I'll answer that rhetorical question for you. It means one of two things. 1) (optimistic scenario) Socionics theory itself is correct or nearly correct, but type descriptions, tests, and socionists themselves are "not good enough." 2) (pessimistic scenario) Socionics theory itself is incorrect in some significant way, and the type identification problem is the natural result of fundamental errors in the theory.

I'm a pessimist. Even if we accept scenario #1 above, what does it say about socionics if the combined efforts of hundreds of high-IQ individuals is not enough to overcome the stated problem — at least locally, within a single socionics school, — assuming the theory itself is correct? 

In other words, any way you look at it, there is something wrong with the theory (see point #1). 

12 comments:

aestrivex said...

You could reject the specificity of the assumptions inherent in point #1, as I do and have done for years, without dismissing some of the other concepts in socionics such as quadra values.

Your view that the assumptions of socionics are inherently untestable, as we have discussed before, seems needlessly limited to me. Very few people have criticized the proposed methodology of my kickstarter proposal other than to argue about the scales used for the testing method (which seems insurmountable, other than to do video interviews with all the participants) or to caution that it may not work.

Rick said...

What do quadra values derive from then, in your opinion?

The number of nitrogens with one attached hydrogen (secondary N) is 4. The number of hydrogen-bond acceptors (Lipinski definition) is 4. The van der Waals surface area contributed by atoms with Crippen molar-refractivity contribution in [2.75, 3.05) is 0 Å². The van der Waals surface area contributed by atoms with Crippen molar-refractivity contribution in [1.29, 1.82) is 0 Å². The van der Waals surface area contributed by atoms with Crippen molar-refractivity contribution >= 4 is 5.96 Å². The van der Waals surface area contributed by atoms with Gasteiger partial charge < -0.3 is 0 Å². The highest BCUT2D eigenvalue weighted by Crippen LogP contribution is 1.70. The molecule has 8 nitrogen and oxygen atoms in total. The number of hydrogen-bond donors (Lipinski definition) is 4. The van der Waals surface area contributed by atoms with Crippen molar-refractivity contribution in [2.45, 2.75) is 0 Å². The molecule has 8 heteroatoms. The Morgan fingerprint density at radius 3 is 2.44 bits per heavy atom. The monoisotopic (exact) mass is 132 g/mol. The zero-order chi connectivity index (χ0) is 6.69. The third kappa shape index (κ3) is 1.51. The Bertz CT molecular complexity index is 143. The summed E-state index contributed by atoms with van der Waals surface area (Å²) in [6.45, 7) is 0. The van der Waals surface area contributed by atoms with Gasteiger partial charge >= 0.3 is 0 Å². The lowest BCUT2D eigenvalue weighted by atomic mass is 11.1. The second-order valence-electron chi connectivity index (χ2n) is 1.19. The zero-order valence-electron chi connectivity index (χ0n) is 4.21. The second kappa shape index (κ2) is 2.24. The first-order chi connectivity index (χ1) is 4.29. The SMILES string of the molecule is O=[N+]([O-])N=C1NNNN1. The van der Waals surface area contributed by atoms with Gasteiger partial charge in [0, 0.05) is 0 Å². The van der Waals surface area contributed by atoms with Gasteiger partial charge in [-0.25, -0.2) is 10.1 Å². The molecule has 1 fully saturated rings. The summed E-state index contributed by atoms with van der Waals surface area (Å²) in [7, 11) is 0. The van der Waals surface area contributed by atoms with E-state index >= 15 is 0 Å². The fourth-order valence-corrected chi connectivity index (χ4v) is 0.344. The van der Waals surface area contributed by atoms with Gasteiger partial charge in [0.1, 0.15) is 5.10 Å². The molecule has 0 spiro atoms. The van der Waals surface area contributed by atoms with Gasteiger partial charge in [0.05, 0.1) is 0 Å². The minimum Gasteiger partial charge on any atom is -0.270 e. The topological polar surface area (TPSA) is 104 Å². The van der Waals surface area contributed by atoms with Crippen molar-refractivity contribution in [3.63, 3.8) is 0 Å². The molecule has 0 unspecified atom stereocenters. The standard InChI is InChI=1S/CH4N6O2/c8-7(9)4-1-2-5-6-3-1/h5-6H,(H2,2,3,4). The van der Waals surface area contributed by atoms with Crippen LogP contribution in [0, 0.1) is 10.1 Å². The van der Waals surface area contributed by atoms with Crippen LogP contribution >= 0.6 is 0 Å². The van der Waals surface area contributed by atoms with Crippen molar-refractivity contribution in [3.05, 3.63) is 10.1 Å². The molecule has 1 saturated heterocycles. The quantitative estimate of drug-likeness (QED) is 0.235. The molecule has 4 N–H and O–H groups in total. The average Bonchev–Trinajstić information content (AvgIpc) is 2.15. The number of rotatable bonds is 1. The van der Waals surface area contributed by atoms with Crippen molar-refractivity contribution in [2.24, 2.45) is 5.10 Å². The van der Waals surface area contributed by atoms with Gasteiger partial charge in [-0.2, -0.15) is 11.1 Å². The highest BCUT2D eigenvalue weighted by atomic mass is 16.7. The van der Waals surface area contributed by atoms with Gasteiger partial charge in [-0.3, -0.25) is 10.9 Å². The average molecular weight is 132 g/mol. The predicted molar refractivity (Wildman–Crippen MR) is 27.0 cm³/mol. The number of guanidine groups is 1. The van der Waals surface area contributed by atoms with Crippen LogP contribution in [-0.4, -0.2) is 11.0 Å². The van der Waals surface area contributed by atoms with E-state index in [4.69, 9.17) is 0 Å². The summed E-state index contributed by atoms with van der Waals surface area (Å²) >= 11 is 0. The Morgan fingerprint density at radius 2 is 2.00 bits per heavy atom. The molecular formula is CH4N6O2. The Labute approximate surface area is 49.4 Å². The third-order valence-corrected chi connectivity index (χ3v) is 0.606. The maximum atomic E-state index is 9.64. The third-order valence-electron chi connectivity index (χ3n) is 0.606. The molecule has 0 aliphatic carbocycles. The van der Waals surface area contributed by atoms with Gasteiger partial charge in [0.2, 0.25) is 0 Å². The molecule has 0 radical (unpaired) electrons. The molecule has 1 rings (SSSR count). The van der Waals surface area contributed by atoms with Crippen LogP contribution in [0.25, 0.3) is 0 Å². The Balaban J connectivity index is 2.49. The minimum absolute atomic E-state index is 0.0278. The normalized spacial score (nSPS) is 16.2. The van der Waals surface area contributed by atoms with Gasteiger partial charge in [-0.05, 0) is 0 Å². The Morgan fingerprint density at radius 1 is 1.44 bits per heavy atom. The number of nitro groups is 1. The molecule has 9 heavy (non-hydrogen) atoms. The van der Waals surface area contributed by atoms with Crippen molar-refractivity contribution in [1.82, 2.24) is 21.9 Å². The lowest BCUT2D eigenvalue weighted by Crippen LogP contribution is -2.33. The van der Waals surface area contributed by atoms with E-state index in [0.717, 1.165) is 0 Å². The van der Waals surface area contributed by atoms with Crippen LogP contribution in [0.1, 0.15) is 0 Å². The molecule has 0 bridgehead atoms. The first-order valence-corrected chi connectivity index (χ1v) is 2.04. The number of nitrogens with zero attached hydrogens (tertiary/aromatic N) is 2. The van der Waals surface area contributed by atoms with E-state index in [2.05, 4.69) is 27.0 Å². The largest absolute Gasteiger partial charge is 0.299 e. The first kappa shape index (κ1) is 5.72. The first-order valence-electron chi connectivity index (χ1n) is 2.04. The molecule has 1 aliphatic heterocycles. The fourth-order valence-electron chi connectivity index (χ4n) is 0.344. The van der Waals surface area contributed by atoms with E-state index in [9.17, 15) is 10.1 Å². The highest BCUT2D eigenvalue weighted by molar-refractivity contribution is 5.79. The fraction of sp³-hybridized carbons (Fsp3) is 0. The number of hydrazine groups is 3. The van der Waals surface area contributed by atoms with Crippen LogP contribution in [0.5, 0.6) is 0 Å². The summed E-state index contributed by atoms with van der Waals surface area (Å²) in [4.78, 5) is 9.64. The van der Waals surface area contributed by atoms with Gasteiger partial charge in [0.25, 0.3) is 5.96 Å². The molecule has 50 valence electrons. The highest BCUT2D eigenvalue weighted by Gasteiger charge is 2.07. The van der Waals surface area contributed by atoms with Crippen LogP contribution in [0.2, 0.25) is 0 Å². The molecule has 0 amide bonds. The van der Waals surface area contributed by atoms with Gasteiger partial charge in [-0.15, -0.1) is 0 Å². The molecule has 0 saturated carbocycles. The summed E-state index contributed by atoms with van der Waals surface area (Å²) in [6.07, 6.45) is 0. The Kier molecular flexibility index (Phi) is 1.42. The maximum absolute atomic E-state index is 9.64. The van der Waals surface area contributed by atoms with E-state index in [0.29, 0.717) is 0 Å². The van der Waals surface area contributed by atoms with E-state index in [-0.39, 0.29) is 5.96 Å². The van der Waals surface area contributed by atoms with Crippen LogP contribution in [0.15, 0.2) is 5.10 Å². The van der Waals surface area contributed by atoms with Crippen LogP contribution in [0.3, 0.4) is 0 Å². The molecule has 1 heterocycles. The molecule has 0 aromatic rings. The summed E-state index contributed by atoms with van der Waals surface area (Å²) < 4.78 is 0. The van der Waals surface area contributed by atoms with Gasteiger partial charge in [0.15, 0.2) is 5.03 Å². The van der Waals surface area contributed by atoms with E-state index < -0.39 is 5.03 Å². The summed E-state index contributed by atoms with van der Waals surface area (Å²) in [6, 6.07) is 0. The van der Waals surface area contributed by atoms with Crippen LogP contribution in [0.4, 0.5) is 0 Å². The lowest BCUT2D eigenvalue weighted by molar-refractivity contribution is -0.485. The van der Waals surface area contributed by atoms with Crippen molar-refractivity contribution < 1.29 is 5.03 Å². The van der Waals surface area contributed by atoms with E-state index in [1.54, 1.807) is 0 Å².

If I were to concede that it's actually perfectly okay for socionics to be untestable, how would that affect points #2-4? These characteristics don't budge at all in response to debates and changes of opinion regarding the foundations of socionics. It doesn't matter what any of us think about the issue.

aestrivex said...

I don't know what you mean by "what do the quadra values derive from." They are certainly more fundamental than the specific intertype relations which form a superset of the assumptions needed for basic assumptions about compatibility based on shared quadra values.

I don't know if the assumptions about compatibility based on quadra values would truly work when tested rigorously in practice, but the hypothesis of same quadra = higher compatibility and opposite quadra = lower compatibility is straightforward enough to operationalize in principle.

Issues #2-4 which you address have to do with human error, they have nothing to do with science. I agree that the only defensible view of socionics is that the huge majority of socionists are incompetent. Unfortunately I find is considerable evidence that this may indeed be the case.

Rick said...

OK, then I'll rephrase the question: what are quadra values and why do they exist in the first place? Why are there four quadras of four types with a particular uniform pattern of intertype relations and not, say, 4 quadras of different sizes?

>> Issues #2-4 which you address have to do with human error, they have nothing to do with science. I agree that the only defensible view of socionics is that the huge majority of socionists are incompetent.